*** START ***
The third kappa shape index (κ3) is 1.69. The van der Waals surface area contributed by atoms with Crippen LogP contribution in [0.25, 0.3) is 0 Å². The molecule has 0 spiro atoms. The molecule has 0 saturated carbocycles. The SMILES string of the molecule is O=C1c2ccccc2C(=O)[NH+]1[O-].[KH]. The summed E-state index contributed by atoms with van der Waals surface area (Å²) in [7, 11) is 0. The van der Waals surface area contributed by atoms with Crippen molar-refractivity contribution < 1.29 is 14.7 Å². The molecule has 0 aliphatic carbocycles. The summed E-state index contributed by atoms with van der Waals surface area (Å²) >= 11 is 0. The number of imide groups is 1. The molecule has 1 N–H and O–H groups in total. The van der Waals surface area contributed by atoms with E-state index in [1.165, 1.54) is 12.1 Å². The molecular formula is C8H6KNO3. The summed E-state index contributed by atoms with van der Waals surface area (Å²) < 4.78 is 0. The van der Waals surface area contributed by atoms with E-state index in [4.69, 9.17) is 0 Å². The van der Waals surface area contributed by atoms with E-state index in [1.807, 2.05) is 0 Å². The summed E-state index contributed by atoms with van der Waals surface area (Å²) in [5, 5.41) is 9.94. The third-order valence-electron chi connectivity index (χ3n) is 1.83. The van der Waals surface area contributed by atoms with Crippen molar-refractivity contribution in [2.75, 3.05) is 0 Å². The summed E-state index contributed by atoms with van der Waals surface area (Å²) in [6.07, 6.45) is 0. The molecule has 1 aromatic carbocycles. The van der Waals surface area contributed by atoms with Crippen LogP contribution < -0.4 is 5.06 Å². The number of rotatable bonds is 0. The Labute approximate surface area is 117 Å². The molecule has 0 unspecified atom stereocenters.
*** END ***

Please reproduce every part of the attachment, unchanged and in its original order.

The third kappa shape index (κ3) is 1.69. The van der Waals surface area contributed by atoms with Crippen LogP contribution in [0.25, 0.3) is 0 Å². The molecule has 0 spiro atoms. The molecule has 0 saturated carbocycles. The SMILES string of the molecule is O=C1c2ccccc2C(=O)[NH+]1[O-].[KH]. The summed E-state index contributed by atoms with van der Waals surface area (Å²) in [7, 11) is 0. The van der Waals surface area contributed by atoms with Crippen molar-refractivity contribution < 1.29 is 14.7 Å². The molecule has 0 aliphatic carbocycles. The summed E-state index contributed by atoms with van der Waals surface area (Å²) >= 11 is 0. The number of imide groups is 1. The molecule has 1 N–H and O–H groups in total. The van der Waals surface area contributed by atoms with E-state index in [1.165, 1.54) is 12.1 Å². The molecular formula is C8H6KNO3. The summed E-state index contributed by atoms with van der Waals surface area (Å²) < 4.78 is 0. The van der Waals surface area contributed by atoms with E-state index in [4.69, 9.17) is 0 Å². The van der Waals surface area contributed by atoms with E-state index in [1.807, 2.05) is 0 Å². The summed E-state index contributed by atoms with van der Waals surface area (Å²) in [5, 5.41) is 9.94. The third-order valence-electron chi connectivity index (χ3n) is 1.83. The van der Waals surface area contributed by atoms with Crippen molar-refractivity contribution in [2.75, 3.05) is 0 Å². The summed E-state index contributed by atoms with van der Waals surface area (Å²) in [6.07, 6.45) is 0. The molecule has 1 aromatic carbocycles. The van der Waals surface area contributed by atoms with Crippen LogP contribution < -0.4 is 5.06 Å². The number of rotatable bonds is 0. The Labute approximate surface area is 117 Å². The molecule has 0 unspecified atom stereocenters.